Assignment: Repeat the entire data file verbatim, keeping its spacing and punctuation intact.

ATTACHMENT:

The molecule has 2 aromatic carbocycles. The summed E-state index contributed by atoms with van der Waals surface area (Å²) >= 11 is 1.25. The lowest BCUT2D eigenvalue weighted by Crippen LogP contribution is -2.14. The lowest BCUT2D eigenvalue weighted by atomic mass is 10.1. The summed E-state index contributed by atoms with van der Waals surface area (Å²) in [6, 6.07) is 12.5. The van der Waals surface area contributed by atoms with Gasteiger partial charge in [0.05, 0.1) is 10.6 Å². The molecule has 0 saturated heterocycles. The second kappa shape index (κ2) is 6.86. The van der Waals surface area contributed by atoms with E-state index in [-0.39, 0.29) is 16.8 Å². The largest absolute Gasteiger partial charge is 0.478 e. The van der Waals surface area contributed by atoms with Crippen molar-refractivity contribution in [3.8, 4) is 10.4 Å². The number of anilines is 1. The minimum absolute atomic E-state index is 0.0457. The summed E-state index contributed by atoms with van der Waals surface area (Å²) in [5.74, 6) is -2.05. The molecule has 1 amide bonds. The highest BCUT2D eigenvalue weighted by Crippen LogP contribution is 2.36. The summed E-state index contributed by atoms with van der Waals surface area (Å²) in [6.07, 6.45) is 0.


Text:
The molecule has 2 aromatic carbocycles. The summed E-state index contributed by atoms with van der Waals surface area (Å²) >= 11 is 1.25. The lowest BCUT2D eigenvalue weighted by Crippen LogP contribution is -2.14. The lowest BCUT2D eigenvalue weighted by atomic mass is 10.1. The summed E-state index contributed by atoms with van der Waals surface area (Å²) in [6, 6.07) is 12.5. The van der Waals surface area contributed by atoms with Gasteiger partial charge in [0.05, 0.1) is 10.6 Å². The molecule has 0 saturated heterocycles. The second kappa shape index (κ2) is 6.86. The van der Waals surface area contributed by atoms with E-state index in [-0.39, 0.29) is 16.8 Å². The largest absolute Gasteiger partial charge is 0.478 e. The van der Waals surface area contributed by atoms with Crippen molar-refractivity contribution in [3.8, 4) is 10.4 Å². The number of anilines is 1. The minimum absolute atomic E-state index is 0.0457. The summed E-state index contributed by atoms with van der Waals surface area (Å²) in [5.74, 6) is -2.05. The molecule has 1 amide bonds. The highest BCUT2D eigenvalue weighted by Crippen LogP contribution is 2.36. The summed E-state index contributed by atoms with van der Waals surface area (Å²) in [6.07, 6.45) is 0.